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In focus: seniors finishing I.S.

Sanjana Kumbhani

Senior Features Writer

With I.S. Monday only a couple of weeks away, the atmosphere on campus is reflective of the seniors’ drive to begin wrapping up their I.S. projects. There’s a mix of emotions: while seniors are pressured to tie together loose ends, they are also certainly looking forward to the freedom that awaits them after Spring Break.

When asked what her biggest struggle is at this moment, math major Christine Hagan ’15 said, “I have my data, but I’m just not sure how I’m going to use it and I’m stressed because I’m so pressed for time.”

Hagan’s I.S. explores female professors’ fertility decisions and the probability of women having children based on these decisions.

“Since the math department doesn’t have Junior I.S., I felt completely unprepared when I started because I have never had the chance to do individual research before,” Hagan commented.

Rachelle Brenner ’15, a business economics major, also made note of the importance of a Junior I.S. project.

“Take experiences you’ve had in your life, something that you’ve seen out there in the real world that interests you and use that to develop your Junior I.S.,” she said. “That makes you well prepared for senior year.”

Brenner’s I.S. was inspired by her summer internship experiences at the Cleveland Clinic and University Hospitals of Cleveland. She is examining U.S. hospitals and their move to strategically consolidate in order to lower costs and leverage the resources necessary to implement multifunctional Electronic Medical Records.

“I have really enjoyed the research process,” said Brenner. I am proud that I felt prepared to undertake such a challenging topic.”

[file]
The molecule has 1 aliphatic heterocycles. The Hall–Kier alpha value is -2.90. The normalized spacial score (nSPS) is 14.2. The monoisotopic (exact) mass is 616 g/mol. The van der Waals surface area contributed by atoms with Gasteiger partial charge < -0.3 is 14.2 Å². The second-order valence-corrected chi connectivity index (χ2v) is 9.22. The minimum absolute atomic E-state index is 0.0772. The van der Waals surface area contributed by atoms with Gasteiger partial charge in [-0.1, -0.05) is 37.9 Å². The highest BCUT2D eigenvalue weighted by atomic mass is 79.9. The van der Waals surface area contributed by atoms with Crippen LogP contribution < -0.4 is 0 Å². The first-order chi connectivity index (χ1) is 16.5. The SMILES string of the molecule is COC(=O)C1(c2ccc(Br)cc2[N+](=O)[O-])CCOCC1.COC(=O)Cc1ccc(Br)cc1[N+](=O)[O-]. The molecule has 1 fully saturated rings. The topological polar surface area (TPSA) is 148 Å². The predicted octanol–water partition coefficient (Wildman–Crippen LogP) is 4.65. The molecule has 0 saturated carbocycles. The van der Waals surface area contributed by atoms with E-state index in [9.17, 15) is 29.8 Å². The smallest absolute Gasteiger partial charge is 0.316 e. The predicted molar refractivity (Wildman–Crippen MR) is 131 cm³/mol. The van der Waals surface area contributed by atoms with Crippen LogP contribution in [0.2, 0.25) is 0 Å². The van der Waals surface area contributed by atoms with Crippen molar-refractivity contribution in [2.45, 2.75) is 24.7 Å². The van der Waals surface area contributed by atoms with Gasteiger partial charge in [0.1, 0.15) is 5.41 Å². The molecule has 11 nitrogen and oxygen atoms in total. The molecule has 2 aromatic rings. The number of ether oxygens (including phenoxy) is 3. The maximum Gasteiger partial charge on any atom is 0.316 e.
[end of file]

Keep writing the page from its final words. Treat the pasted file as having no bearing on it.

As for the hardest part of the process, she said the empirical analysis — the whole process of gathering and evaluating data — was her biggest struggle. “You understand that process in a classroom setting but there are lots of obstacles you run into when you actually do it yourself because of the constraints of an undergraduate research project,” she said.

Political science major Jacob Oppler ’15 is examining the ways in which the U.S. Supreme Court balances American civil liberties with the government’s national security policies in times of war or international conflict.

“The I.S. process presents a great opportunity to inject some creativity into an otherwise analytical process,” said Oppler.

However, finishing one section of research before starting another one has been the most challenging part so far.

“I often end up getting restless when I focus on one section for too long and take up a different section of my I.S.,” he remarked. “It’s also difficult to cut out a lot of writing — there’s so much I want to write about, but it’s important to be concise as well as thorough.”

On the other hand, sociology major Teresa Butel ’15 is undertaking a more local study. Her I.S. is titled, “A Paradox of Visibility: Case Study of a tent city in Wooster, Ohio.” Butel says she has thoroughly enjoyed building relationships with Wooster community members: “By volunteering at Trinity UCC’s breakfast program downtown, I was able to connect with numerous social service representatives, concerned private citizens and individuals living in Tent City, a homeless encampment off Madison Avenue,” said Butel.

Skye Patterson ’15, a neuroscience major with a biology focus, shared that her experience working with her advisor, Professor Sharon Lynn has been incredible.

“She has been a great support and coach throughout the process,” said Patterson.

Patterson is examining the lactational exposure of Duloxetin on rats and its effects on depression and BDNF in the hippocampus.

As for the hardest part, Patterson said that she faced some unexpected complications on the road to completing her science major and had to pull some long nights in the lab. Her advice to underclassmen is, “Fall in love with your topic. Find something you are passionate about and just go with it.”

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